How to Make Your Onboarding Paperwork More Gender Inclusive

Dear HRart Worker, 

What are your pronouns? 

I identify as a woman and go by she/her/hers pronouns. This is how I feel most comfortable to identify socially and professionally. When I complete a job application or onboarding paperwork, I use this chosen gender identity to inform companies how I should be addressed. 

Although, it’s easy for me to express my gender identity because I have been given the space to do so. My preferred gender is guaranteed to be in onboarding paperwork, not many people can say that. 

Considering many employees can not represent their gender identity, it’s time to update your onboarding paperwork. How does this benefit companies?

It will make the company’s onboarding process inclusive. Employees feel more comfortable working for a company that cares for them. As stated by the Limeade Institute, to demonstrate that employers support their employees, the company needs to prioritize the needs of their employees. Employees, like myself, want to work in an environment that appreciates their work no matter their identity or background. It’s important to note that allowing an employee to express their identity is not inclusivity. Inclusivity is valuing and integrating the experiences that employees have brought to the table. By broadening the options for gender in the onboarding process, it prioritizes the needs of new-hires and indicates that the company is a safe environment where employees can safely express themselves. 

Providing an inclusive environment can also lead to a lower turnover rate. Many employees leave within the first 6 months of employment. One only knows that the onboarding process can either make or break an employee. If a company can provide one more reason why an employee should stay, why not do so? If employees feel like they are being cared for, commitment towards the company will increase, which will lead to a lower turnover rate. 

Having a gender inclusive onboarding process is not a priority for all new-hires, but that does not mean that it should be ignored. In 2021, 11% of adults in the US identified as non-binary. These adults should have the opportunity to be represented.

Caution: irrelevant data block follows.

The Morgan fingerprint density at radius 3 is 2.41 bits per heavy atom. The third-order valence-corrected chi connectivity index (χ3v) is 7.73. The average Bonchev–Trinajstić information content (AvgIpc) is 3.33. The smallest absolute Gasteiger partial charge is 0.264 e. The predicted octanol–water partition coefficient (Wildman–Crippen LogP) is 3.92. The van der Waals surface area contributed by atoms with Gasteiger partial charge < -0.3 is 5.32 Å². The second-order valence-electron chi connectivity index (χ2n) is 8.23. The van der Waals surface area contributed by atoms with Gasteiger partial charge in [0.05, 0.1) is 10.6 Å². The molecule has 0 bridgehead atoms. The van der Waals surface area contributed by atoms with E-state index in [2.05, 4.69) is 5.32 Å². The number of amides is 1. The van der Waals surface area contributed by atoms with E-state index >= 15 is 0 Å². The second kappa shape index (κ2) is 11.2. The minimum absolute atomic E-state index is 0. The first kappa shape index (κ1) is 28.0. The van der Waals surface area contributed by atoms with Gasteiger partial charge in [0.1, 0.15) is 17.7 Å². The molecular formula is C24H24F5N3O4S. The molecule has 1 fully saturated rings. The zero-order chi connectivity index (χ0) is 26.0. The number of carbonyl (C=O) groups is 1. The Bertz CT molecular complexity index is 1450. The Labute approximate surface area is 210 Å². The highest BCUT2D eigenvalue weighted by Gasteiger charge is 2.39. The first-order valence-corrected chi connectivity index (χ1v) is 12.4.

Now that it’s time to update your onboarding process, it’s difficult to know where to begin. 

Here are three ways companies can have a more gender inclusive onboarding process:

  1. Ask new hires about their pronouns in the onboarding paperwork. When asking for someone’s pronouns, a company should make the question optional. There’s no pressure if a new-hire does not feel comfortable disclosing this information. It’s also good practice to keep the question open-ended in the paperwork. Instead of telling the new hire what their pronouns can be, allow them to tell you what they are. 
  2. If asking for a new hire’s gender within the onboarding process, it must be done so respectfully. There are multiple ways to approach asking for one’s gender. First, you could allow for more responses than just male and female. Here is an example of a couple responses companies can include within their onboarding paperwork:

What is your current gender?

_ Male _Female _Non-binary _Agender


To ensure that your question is inclusive, it can also be made open-ended. Here is an example of an open-ended question:

What is your gender?


  1. Just like asking about an individual’s pronouns, if someone does not wish to disclose their gender, they should not be forced to do so. Make your questions optional. 

How NOT to Ask for Gender:

While there are multiple ways to ask for one’s gender, there is an incorrect way. When providing response options to the recipient, one of the gender options should not be “other”. This response gives the impression that other genders besides male and female are considered inferior.

Here is an example of what an inappropriate question might look like:

What is your current gender?

_ Male _Female _Other

Everyone knows the saying, treat people the way that you want to be treated. In the HR field, I believe that this fits perfectly in the direction that we are all trying to go. I have been given the opportunity to express my gender how I seemed fit throughout my professional career. I want to do the same for others as they have done for me. There are barriers that we have put up that prevent employees from expressing themselves freely. 

So- now that you know a little bit more about my gender identity, I would love to ask you, what are your pronouns?


Grace (she/her/hers) 

Cover Photo by Romain Dancre

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